Guardianship if often an expensive legal process which should be avoided if possible. Thus, planning should be considered as an alternative to guardianship. Guardianship is often needed for an incapacitated person. Texas law defines an “incapacitated person” as:
- a minor
- an adult, who because of a physical or mental condition, is substantially unable to (a) provide food, clothing or shelter for himself or herself; (b) care for the person’s own physical health; or (c) manage the person’s own financial affairs; or
- a person who must have a guardian appointed for the person to receive funds due the person from a governmental source.
The Texas Estates Code lists 9 alternatives to guardianship including:
- a medical power of attorney
- a durable power of attorney concerning financial matters
- a declaration of mental health treatment
- a representative payee to manage public benefits (i.e. Social Security)
- a joint bank account
- a management trust (a Guardianship Management Trust)
- a Special Needs Trust
- designation of a guardian before the need arises; and
- establishment of alternative forms of decision making based on person-centered planning.
The Estates Code also provides that if a judge declares one spouse incapacitated, the other spouse is authorized to manage, control and dispose of the entire community estate without guardianship.
Notwithstanding the list above, there are dozens of options that are less restrictive alternatives to guardianship which vary by the situation.
There are two (2) types of guardianship in Texas: (1) guardianship of the person which concerns the care of the incapacitated person; and (2) guardianship of the estate which concerns handling of the assets of the ward (the incapacitated person).
Common tools to avoid guardianship of the estate include:
- Durable Power of Attorney – this document gives authority to someone else to handle your financial matters either immediately or upon your disability. (Caveat: Some financials only accept their own forms contrary to Texas law).
- Convenience accounts – depositor can name a co-signee without giving the co-signee ownership rights before or after depositor’s death which allows for someone else to pay your bills.
- Revocable Living Trust – assets held in a trust so guardianship of estate is not needed. Commonly used to avoid probate.
- Irrevocable Trust – there are numerous types of irrevocable trusts designed for various goals ranging from creditor protection to planning for long-term care public benefits if one has inadequate long-term care insurance, etc.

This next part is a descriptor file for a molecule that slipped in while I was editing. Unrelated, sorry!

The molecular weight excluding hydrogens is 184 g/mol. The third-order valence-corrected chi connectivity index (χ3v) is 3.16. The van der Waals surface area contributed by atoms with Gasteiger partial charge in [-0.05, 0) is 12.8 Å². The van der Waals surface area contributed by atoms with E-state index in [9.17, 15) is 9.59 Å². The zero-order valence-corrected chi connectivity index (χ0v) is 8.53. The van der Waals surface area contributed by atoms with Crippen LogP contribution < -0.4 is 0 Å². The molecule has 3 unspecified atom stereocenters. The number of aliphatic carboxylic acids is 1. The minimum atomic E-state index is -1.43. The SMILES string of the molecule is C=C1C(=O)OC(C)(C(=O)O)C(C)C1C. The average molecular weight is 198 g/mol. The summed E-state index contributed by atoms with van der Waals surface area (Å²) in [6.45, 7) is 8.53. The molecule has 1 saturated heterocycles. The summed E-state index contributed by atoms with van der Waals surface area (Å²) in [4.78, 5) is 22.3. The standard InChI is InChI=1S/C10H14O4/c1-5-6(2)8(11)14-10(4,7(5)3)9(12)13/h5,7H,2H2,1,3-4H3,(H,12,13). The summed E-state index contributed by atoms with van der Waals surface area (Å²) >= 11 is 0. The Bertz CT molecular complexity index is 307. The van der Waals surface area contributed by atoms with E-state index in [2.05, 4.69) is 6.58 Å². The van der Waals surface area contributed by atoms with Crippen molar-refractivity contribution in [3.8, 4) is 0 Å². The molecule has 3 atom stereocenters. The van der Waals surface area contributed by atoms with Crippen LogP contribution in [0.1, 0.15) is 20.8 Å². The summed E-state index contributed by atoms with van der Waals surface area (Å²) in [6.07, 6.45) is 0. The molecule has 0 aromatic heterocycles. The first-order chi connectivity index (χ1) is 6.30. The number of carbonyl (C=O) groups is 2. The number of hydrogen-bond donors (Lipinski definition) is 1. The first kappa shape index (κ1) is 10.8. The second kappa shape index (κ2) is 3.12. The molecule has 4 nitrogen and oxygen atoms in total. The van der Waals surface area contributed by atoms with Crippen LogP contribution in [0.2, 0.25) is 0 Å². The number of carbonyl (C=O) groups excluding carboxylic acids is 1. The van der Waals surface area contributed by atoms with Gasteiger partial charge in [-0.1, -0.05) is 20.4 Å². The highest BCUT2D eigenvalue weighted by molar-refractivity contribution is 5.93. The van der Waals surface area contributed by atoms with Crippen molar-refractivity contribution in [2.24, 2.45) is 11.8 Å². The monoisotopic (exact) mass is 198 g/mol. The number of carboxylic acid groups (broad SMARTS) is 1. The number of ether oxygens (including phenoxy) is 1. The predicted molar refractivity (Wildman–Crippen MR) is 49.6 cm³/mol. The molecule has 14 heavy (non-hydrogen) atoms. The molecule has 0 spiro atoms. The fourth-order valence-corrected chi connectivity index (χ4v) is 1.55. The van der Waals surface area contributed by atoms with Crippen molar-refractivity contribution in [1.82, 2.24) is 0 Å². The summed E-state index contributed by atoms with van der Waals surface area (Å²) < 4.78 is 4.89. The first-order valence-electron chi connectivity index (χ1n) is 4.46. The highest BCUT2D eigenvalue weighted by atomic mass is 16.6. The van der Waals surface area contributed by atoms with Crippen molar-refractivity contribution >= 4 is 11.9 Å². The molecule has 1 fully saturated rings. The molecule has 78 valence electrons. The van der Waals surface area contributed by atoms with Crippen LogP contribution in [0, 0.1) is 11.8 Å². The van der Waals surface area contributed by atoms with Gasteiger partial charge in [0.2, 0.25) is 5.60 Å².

- Court Created Trust – often created when a minor is involved in a lawsuit and has no legal guardian or for certain incapacitated persons. Funds are held by bank or trust company.
- Guardianship Management Trust – property management and administration by trustee
- Testamentary Trust – trusts created within a will which can be used to avoid guardianship of estate for any beneficiary with special needs (including spouse).
- Modification of Will by court order after death of decedent to create testamentary special needs trust to avoid guardianship for disabled beneficiary and not lose public benefits for the beneficiary
- Special Needs Trust – federal law permits the creation of a trust with your own funds (if you have mental capacity and if not, then by parent, grandparent, court or guardian) if under the age of 65 to obtain or retain valuable Medicaid (which is “means-tested”) benefits.
- Pooled Trust – an alternative to Special Needs Trust and Guardianship Management Trust which preserves Medicaid qualification by joining a subaccount to a master Pooled Trust.
- Community Administration – one spouse can manage all community property assets of the incapacitated spouse.
- Court Registry – up to $100,000 may be deposited in the court’s registry used to avoid administration of a minor’s or other incapacitated person’s guardianship estate.
- Uniform Transfer to Minors Act (UTMA) – donor appoints a custodian of the account who has authority to invest without court order for the education, maintenance or support of the minor.
- ABLE account – if person is on public benefits such as Supplemental Security Income and Medicaid which is “means-tested”, up to annual exclusion (presently $15,000 per year total – not per person) can be contributed to such an account without a transfer penalty and without it counting towards $2000 resource limit. Government is a remainder beneficiary.
- Representative Payee – a representative payee may be appointed by the Social Security Administration to handle Social Security benefits without the need of a guardian.
- Veteran’s Benefits Fiduciary – veteran’s pension benefits can be managed by a person as permitted by the Department of Veteran’s Affairs.